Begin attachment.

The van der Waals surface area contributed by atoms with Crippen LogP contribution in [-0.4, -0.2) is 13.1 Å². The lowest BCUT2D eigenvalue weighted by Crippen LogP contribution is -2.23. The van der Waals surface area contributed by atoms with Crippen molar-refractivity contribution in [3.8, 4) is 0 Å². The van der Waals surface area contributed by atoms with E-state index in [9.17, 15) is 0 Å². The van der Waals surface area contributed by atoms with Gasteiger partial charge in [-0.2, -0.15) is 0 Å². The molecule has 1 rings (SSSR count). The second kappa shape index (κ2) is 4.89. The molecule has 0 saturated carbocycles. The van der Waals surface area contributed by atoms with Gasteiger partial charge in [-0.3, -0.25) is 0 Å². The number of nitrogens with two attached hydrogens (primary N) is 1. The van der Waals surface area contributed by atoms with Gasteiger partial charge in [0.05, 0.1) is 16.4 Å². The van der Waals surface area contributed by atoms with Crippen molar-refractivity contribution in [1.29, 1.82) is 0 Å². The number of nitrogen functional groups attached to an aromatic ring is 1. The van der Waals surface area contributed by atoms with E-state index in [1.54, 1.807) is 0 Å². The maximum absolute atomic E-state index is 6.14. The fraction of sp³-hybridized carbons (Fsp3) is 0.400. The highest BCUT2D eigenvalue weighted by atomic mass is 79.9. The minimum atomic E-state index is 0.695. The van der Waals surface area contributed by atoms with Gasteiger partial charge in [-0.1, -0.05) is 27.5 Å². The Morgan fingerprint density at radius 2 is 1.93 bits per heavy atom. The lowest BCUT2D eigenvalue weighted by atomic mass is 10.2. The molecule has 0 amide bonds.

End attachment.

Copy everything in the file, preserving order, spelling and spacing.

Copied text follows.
The van der Waals surface area contributed by atoms with Crippen LogP contribution in [-0.4, -0.2) is 13.1 Å². The lowest BCUT2D eigenvalue weighted by Crippen LogP contribution is -2.23. The van der Waals surface area contributed by atoms with Crippen molar-refractivity contribution in [3.8, 4) is 0 Å². The van der Waals surface area contributed by atoms with E-state index in [9.17, 15) is 0 Å². The van der Waals surface area contributed by atoms with Gasteiger partial charge in [-0.2, -0.15) is 0 Å². The molecule has 1 rings (SSSR count). The second kappa shape index (κ2) is 4.89. The molecule has 0 saturated carbocycles. The van der Waals surface area contributed by atoms with Gasteiger partial charge in [-0.3, -0.25) is 0 Å². The number of nitrogens with two attached hydrogens (primary N) is 1. The van der Waals surface area contributed by atoms with Gasteiger partial charge in [0.05, 0.1) is 16.4 Å². The van der Waals surface area contributed by atoms with Crippen molar-refractivity contribution in [1.29, 1.82) is 0 Å². The number of nitrogen functional groups attached to an aromatic ring is 1. The van der Waals surface area contributed by atoms with E-state index in [1.54, 1.807) is 0 Å². The maximum absolute atomic E-state index is 6.14. The fraction of sp³-hybridized carbons (Fsp3) is 0.400. The highest BCUT2D eigenvalue weighted by atomic mass is 79.9. The minimum atomic E-state index is 0.695. The van der Waals surface area contributed by atoms with Gasteiger partial charge in [-0.1, -0.05) is 27.5 Å². The Morgan fingerprint density at radius 2 is 1.93 bits per heavy atom. The lowest BCUT2D eigenvalue weighted by atomic mass is 10.2. The molecule has 0 amide bonds.